A cheap and simple piece of equipment could be the answer to a natural hazard in the high mountains of Asia. Glacial lakes are at danger of bursting and threaten lives and property. The pairing of Som Gurung, of the Royal University of Bhutan, with Stephen Hughes and Les Dawes, both from the Science and Engineering Faculty and Institute for Future Environments, Queensland University of Technology, sparked the idea of using Hughes's earlier work on siphons for water movement in natural systems (Phys. Educ. 45, 162–166; 2010) to address this serious problem.

Increased temperatures globally are causing glacier retreat, and the meltwater is filling and expanding the glacial lakes, potentially leading to glacial lake outburst floods. Glacial lakes vary in size and their walls are often formed by the moraine — soil and rock debris, up to boulder size, which has been pushed along by the glacier edge. The outburst floods can be triggered by a breakdown of the natural dam wall or by an avalanche of rock or snow displacing large volumes of water from the lake. These events can come at a high cost. In October 1994, glacial lake Lugge Tsho in northern Bhutan experienced an outburst flood when the moraine dam wall failed due to increased melt water pressure (Mt. Res. Dev. 16, 77–81; 1996). Without warning, the 18 million cubic metres of flood water reached the village of Punakha, approximately 86 km downstream, causing massive damage and resulted in the loss of 21 lives.

“Currently there are 26 glaciers [in Bhutan] at risk [of an outburst flood] and there may be several more” said Hughes. Work is being done to reduce the risk of outburst floods, but it is dangerous and labour intensive. Teams of people work with simple tools, moving rocks and debris to facilitate controlled drainage and reduce lake water levels (Nature 461, 1042–1046; 2009, and UNDP http://go.nature.com/Hl7qvl).

The use of siphons to lower lake levels offers a safer alternative and a more permanent solution. A siphon, or a number of siphons, can be installed in a lake and can be turned on and off as needed. Installing multiple siphons would allow greater drainage while requiring smaller diameter tubing; this also reduces the impact of blockage or failure of any individual siphon. Careful positioning of the outlet pipe, into the main glacial river or broadly dispersed through use of a trumpet, would prevent the water build-up hazard from being transferred downstream. There would be no need to remove the hosing over the winter, meaning the system would remain ready to be switched on when the melt season begins.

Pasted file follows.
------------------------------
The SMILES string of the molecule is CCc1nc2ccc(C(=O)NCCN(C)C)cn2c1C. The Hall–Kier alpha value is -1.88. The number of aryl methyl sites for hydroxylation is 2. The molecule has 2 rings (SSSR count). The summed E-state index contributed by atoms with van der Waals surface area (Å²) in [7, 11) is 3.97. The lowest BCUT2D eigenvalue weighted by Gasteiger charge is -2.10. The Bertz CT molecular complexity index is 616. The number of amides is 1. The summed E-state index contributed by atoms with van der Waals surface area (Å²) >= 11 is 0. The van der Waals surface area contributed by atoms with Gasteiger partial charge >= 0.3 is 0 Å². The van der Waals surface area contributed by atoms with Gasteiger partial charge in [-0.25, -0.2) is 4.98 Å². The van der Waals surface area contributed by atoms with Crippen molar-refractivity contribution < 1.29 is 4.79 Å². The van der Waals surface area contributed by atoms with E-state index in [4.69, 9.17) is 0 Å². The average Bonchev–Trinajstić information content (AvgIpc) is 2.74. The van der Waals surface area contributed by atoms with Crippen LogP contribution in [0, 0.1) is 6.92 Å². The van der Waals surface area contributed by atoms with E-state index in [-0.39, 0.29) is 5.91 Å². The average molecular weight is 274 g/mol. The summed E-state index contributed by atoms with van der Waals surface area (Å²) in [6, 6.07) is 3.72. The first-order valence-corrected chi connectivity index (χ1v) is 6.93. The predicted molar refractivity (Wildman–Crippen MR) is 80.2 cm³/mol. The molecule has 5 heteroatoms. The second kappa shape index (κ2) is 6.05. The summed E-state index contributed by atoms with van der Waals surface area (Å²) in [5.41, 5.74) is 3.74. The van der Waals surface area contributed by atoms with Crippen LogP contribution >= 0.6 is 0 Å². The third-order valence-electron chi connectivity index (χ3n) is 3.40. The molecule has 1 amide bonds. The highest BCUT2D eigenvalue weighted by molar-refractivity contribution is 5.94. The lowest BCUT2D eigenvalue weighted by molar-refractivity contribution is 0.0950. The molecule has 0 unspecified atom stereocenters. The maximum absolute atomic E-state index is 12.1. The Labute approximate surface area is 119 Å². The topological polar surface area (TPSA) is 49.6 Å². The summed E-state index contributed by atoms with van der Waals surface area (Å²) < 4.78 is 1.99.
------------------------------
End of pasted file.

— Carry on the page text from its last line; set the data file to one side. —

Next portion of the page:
In September 2013, Hughes, Gurung, Dawes and support staff travelled 35 km on foot to a test lake, situated 4,200 m above sea-level on one of the highest mountains in Bhutan. The purpose of this trip was to prove that the siphons could be deployed successfully in a remote location where all equipment and supplies needed to be transported by pony. The entire trip was achieved on a budget of AUD$1,600 — including equipment and sustenance for six people. The low-cost makes the technique a realistic option for impoverished regions. In fact, it offers another benefit — the possibility for small-scale hydroelectric power generation. Nepal is already using mini-scale hydropower, so the technology is available. It could bring electricity to remote areas where they currently get by without power, except what is generated by small solar panels.

The project hopes to use local companies for materials and local people for installation and operation. Hughes noted that “the best model would be to train local people, such as yak farmers, to actually start the siphons at the start of the summer once the melt commences.” The team was joined by a yak farmer, who was working in the area, last September.

At the moment, there isn't funding for the project to move forward. “We need AUD$100,000 for the next test stage, which will be conducted on a lake that is currently 100 m deep”, Hughes commented. The lake was suggested by Karma Toeb, chief glaciologist of Bhutan, who is in collaboration with the team. The lake is located further into the mountains and would require a 5–6 day hike, transporting a greater amount of equipment as they hope to install a number of siphons along the lake wall. Overall, the cost of the project could be as low as a few hundred thousand Australian dollars, with minimal ongoing costs. This project highlights how adapting established techniques can provide solutions to emerging hazards as the climate changes.